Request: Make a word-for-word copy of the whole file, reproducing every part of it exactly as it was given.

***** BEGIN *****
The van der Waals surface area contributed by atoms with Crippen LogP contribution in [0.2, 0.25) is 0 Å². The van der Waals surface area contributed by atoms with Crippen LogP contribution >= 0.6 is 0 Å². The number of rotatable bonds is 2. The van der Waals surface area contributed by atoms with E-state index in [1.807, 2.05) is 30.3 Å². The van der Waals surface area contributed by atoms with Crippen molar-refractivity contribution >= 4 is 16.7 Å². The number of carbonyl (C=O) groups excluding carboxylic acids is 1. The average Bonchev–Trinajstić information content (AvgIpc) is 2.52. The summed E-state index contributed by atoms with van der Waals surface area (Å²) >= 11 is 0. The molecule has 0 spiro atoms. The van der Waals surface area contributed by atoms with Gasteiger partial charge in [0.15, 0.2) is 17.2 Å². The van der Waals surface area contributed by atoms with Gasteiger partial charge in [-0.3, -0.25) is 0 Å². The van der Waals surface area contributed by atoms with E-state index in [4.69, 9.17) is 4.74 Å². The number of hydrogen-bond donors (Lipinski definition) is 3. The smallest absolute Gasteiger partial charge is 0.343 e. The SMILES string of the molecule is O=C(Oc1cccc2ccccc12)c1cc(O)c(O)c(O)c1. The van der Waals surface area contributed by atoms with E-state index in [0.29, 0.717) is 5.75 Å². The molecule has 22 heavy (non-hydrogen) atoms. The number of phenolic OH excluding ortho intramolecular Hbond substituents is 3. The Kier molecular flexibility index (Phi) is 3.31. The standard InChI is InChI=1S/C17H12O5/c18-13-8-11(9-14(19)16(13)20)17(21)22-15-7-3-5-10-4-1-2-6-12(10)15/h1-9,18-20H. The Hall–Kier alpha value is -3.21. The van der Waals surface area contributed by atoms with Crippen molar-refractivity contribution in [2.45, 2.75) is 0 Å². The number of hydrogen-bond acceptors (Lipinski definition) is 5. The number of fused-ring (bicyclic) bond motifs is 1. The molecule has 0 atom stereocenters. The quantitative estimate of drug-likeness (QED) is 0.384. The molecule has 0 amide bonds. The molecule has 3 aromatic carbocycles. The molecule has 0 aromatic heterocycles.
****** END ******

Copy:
The van der Waals surface area contributed by atoms with Crippen LogP contribution in [0.2, 0.25) is 0 Å². The van der Waals surface area contributed by atoms with Crippen LogP contribution >= 0.6 is 0 Å². The number of rotatable bonds is 2. The van der Waals surface area contributed by atoms with E-state index in [1.807, 2.05) is 30.3 Å². The van der Waals surface area contributed by atoms with Crippen molar-refractivity contribution >= 4 is 16.7 Å². The number of carbonyl (C=O) groups excluding carboxylic acids is 1. The average Bonchev–Trinajstić information content (AvgIpc) is 2.52. The summed E-state index contributed by atoms with van der Waals surface area (Å²) >= 11 is 0. The molecule has 0 spiro atoms. The van der Waals surface area contributed by atoms with Gasteiger partial charge in [0.15, 0.2) is 17.2 Å². The van der Waals surface area contributed by atoms with Gasteiger partial charge in [-0.3, -0.25) is 0 Å². The van der Waals surface area contributed by atoms with E-state index in [4.69, 9.17) is 4.74 Å². The number of hydrogen-bond donors (Lipinski definition) is 3. The smallest absolute Gasteiger partial charge is 0.343 e. The SMILES string of the molecule is O=C(Oc1cccc2ccccc12)c1cc(O)c(O)c(O)c1. The van der Waals surface area contributed by atoms with E-state index in [0.29, 0.717) is 5.75 Å². The molecule has 22 heavy (non-hydrogen) atoms. The number of phenolic OH excluding ortho intramolecular Hbond substituents is 3. The Kier molecular flexibility index (Phi) is 3.31. The standard InChI is InChI=1S/C17H12O5/c18-13-8-11(9-14(19)16(13)20)17(21)22-15-7-3-5-10-4-1-2-6-12(10)15/h1-9,18-20H. The Hall–Kier alpha value is -3.21. The van der Waals surface area contributed by atoms with Crippen molar-refractivity contribution in [2.45, 2.75) is 0 Å². The number of hydrogen-bond acceptors (Lipinski definition) is 5. The number of fused-ring (bicyclic) bond motifs is 1. The molecule has 0 atom stereocenters. The quantitative estimate of drug-likeness (QED) is 0.384. The molecule has 0 amide bonds. The molecule has 3 aromatic carbocycles. The molecule has 0 aromatic heterocycles.